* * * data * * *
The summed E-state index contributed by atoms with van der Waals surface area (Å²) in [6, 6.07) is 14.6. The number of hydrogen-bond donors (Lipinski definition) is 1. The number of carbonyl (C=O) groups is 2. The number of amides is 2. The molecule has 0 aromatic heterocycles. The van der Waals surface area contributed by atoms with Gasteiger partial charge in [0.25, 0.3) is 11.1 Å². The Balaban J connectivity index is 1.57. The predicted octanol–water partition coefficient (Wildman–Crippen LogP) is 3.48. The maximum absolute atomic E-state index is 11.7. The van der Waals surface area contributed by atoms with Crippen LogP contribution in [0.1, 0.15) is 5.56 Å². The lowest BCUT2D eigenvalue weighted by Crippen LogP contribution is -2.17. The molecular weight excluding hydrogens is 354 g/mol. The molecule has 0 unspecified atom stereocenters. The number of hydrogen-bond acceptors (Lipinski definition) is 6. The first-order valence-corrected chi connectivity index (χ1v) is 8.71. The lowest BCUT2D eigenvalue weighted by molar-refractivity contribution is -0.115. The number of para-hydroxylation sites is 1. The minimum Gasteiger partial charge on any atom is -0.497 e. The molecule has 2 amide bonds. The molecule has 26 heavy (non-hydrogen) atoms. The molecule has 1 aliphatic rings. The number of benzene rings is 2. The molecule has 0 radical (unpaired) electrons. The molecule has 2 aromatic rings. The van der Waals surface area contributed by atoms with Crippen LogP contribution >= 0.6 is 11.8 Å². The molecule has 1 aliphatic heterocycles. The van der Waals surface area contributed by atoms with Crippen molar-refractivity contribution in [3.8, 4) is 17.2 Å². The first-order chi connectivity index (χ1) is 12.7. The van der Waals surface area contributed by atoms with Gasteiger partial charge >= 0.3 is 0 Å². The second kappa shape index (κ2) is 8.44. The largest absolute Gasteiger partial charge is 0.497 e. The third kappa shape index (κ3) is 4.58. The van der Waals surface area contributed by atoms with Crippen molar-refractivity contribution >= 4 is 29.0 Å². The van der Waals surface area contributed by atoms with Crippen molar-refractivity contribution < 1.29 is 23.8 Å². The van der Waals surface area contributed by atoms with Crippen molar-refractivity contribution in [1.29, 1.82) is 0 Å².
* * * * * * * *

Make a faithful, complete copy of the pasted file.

The summed E-state index contributed by atoms with van der Waals surface area (Å²) in [6, 6.07) is 14.6. The number of hydrogen-bond donors (Lipinski definition) is 1. The number of carbonyl (C=O) groups is 2. The number of amides is 2. The molecule has 0 aromatic heterocycles. The van der Waals surface area contributed by atoms with Gasteiger partial charge in [0.25, 0.3) is 11.1 Å². The Balaban J connectivity index is 1.57. The predicted octanol–water partition coefficient (Wildman–Crippen LogP) is 3.48. The maximum absolute atomic E-state index is 11.7. The van der Waals surface area contributed by atoms with Crippen LogP contribution in [0.1, 0.15) is 5.56 Å². The lowest BCUT2D eigenvalue weighted by Crippen LogP contribution is -2.17. The molecular weight excluding hydrogens is 354 g/mol. The molecule has 0 unspecified atom stereocenters. The number of hydrogen-bond acceptors (Lipinski definition) is 6. The first-order valence-corrected chi connectivity index (χ1v) is 8.71. The lowest BCUT2D eigenvalue weighted by molar-refractivity contribution is -0.115. The number of para-hydroxylation sites is 1. The minimum Gasteiger partial charge on any atom is -0.497 e. The molecule has 2 amide bonds. The molecule has 26 heavy (non-hydrogen) atoms. The molecule has 1 aliphatic rings. The number of benzene rings is 2. The molecule has 0 radical (unpaired) electrons. The molecule has 2 aromatic rings. The van der Waals surface area contributed by atoms with Crippen LogP contribution >= 0.6 is 11.8 Å². The molecule has 1 aliphatic heterocycles. The van der Waals surface area contributed by atoms with Crippen molar-refractivity contribution in [3.8, 4) is 17.2 Å². The first-order chi connectivity index (χ1) is 12.7. The van der Waals surface area contributed by atoms with Gasteiger partial charge >= 0.3 is 0 Å². The second kappa shape index (κ2) is 8.44. The largest absolute Gasteiger partial charge is 0.497 e. The third kappa shape index (κ3) is 4.58. The van der Waals surface area contributed by atoms with Crippen molar-refractivity contribution >= 4 is 29.0 Å². The van der Waals surface area contributed by atoms with Crippen molar-refractivity contribution < 1.29 is 23.8 Å². The van der Waals surface area contributed by atoms with Crippen molar-refractivity contribution in [1.29, 1.82) is 0 Å².